I got a Ramón y Cajal!

I’m quite happy, this is pretty much the best grant available in Spain, it gives me a lot of money for 5 years, including a PhD student and a postdoc. But the reason I’m posting about it here is to share some information about the grant system that I believe is not widely known.

My grant proposal was evaluated with 98.73 points out of 100. Sounds very high, until you learn that the cutoff was 97.27. I sincerely believe that my grant proposal was excellent and deserved to be funded, as self-serving as this belief may be, but I can’t believe there was a meaningful difference between my proposal and one that got 97 points. There was clearly too many good proposals, and the reviewers had to somehow divide a bounded budget between them. I think it’s unavoidable that the result is somewhat random.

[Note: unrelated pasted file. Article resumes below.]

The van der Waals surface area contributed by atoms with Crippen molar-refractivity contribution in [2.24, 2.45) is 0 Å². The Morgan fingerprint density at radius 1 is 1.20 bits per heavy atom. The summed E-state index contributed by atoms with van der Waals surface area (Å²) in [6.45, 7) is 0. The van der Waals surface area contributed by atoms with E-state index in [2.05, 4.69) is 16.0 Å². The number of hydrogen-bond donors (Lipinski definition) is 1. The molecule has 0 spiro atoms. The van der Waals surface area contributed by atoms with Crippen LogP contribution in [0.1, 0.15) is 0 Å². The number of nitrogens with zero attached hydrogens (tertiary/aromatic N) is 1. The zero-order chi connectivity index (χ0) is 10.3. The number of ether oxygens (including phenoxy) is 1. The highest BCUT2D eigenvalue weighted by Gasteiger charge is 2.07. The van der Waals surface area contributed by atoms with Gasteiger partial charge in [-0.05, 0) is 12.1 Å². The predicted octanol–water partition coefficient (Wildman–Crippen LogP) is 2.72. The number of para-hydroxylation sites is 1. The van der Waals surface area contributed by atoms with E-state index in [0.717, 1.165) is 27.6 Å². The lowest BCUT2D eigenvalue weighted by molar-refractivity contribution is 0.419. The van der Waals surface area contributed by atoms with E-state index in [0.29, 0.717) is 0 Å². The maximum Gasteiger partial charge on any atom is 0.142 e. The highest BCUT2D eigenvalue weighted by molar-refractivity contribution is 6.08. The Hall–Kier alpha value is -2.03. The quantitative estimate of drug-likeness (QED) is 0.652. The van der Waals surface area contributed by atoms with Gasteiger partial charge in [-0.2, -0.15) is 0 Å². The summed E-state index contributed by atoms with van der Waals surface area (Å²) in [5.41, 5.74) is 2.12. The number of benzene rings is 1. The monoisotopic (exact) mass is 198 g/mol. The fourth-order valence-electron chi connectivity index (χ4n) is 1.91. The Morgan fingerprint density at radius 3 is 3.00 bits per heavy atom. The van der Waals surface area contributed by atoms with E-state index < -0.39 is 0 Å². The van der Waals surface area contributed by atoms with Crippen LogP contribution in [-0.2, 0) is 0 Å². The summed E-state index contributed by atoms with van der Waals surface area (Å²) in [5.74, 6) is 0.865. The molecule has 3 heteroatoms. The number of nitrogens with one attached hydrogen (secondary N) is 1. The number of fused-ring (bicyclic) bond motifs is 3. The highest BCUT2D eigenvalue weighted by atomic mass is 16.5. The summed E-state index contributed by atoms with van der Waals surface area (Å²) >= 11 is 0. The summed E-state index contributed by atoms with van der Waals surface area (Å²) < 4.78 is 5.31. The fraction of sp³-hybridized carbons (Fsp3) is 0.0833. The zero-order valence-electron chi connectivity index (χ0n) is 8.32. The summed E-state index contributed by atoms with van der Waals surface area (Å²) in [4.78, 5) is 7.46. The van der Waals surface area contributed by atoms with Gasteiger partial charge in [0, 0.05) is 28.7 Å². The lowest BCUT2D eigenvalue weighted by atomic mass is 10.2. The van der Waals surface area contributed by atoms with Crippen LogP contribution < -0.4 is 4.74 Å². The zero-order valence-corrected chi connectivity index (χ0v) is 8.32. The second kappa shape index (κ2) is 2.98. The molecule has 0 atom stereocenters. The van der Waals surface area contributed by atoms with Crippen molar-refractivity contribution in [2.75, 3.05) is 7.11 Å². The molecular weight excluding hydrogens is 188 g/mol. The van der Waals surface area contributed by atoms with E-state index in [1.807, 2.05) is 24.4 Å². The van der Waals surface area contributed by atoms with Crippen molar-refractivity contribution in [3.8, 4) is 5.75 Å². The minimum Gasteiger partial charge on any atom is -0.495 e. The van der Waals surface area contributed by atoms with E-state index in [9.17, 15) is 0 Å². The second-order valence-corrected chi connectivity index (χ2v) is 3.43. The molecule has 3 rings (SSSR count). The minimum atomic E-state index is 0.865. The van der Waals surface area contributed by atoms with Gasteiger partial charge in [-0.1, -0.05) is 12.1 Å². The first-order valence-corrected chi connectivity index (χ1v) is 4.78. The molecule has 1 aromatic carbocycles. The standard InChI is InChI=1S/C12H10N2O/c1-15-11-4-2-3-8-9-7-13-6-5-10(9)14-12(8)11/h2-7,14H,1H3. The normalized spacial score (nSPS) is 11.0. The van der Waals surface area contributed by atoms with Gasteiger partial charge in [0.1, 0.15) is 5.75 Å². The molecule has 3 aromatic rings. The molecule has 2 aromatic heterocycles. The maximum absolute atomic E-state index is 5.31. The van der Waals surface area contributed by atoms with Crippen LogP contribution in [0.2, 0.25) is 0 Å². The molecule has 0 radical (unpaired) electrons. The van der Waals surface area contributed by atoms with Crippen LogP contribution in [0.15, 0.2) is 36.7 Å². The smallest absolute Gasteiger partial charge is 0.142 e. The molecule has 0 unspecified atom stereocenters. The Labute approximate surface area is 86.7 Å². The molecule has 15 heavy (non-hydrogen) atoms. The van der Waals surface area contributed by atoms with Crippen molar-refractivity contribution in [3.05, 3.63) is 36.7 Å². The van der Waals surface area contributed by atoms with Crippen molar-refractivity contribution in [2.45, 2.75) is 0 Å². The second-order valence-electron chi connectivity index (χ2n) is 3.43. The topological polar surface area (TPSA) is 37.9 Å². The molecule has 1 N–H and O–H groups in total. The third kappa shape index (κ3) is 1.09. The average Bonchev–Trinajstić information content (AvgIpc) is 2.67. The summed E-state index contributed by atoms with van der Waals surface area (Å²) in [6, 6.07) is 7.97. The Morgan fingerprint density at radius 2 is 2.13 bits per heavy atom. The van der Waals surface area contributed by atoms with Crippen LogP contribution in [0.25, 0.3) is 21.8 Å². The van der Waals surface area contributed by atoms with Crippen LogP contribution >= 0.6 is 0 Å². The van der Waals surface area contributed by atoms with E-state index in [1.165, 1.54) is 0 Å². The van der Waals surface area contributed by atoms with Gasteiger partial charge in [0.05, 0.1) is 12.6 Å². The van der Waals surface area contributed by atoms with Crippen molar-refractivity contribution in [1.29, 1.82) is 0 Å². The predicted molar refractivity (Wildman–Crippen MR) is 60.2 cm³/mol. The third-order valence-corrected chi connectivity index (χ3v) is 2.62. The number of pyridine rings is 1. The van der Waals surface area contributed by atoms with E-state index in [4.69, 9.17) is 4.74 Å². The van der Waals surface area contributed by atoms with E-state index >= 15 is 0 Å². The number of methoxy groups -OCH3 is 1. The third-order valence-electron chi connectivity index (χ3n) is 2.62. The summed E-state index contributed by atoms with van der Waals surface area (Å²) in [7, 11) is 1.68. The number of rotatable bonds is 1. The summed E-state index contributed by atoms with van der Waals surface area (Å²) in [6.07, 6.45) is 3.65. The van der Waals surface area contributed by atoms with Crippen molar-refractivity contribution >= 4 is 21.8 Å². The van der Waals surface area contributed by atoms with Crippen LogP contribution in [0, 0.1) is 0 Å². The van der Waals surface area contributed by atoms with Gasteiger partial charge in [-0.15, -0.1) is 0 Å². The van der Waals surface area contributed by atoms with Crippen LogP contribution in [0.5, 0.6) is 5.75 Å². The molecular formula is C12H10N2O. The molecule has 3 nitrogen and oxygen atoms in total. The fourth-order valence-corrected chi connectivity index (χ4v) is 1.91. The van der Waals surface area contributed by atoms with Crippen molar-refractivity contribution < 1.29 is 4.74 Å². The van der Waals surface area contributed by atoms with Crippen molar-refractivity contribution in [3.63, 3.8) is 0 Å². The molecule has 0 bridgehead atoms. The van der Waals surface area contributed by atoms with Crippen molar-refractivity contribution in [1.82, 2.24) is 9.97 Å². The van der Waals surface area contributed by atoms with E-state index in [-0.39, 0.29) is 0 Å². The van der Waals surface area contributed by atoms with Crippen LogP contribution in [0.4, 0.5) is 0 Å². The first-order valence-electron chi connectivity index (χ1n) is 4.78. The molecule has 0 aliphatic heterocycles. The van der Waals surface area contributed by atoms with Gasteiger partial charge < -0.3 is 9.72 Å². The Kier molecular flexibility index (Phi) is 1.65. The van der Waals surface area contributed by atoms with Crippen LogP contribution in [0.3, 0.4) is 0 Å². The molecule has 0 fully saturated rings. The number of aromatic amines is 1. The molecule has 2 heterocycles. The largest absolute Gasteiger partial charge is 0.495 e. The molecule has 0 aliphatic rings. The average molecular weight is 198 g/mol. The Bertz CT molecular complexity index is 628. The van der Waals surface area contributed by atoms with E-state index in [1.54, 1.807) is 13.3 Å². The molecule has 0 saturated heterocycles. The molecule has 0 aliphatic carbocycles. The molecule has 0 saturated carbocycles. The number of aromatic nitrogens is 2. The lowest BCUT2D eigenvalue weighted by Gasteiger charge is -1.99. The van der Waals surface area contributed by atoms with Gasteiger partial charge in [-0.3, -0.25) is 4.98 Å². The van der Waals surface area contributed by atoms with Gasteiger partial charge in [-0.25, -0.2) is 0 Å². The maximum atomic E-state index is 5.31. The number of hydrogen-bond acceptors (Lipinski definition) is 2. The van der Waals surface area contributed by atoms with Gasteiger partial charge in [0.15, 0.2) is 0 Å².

I have been on the other side before: I’ve had before grants that had been highly evaluated and nevertheless rejected. I think now I can say that it was just bad luck. I have also been on the reviewing side: twice I received some excellent grants to evaluate, and gave very positive evaluations to them, sure that they would be funded. They weren’t.

Everyone that has applied to a grant knows how much work it is, and how frustrating is it to be rejected after all. Still, one should keep in mind that rejection doesn’t mean you are a bad researcher. It is the norm, there’s just way too little money available to fund everyone that deserves it.

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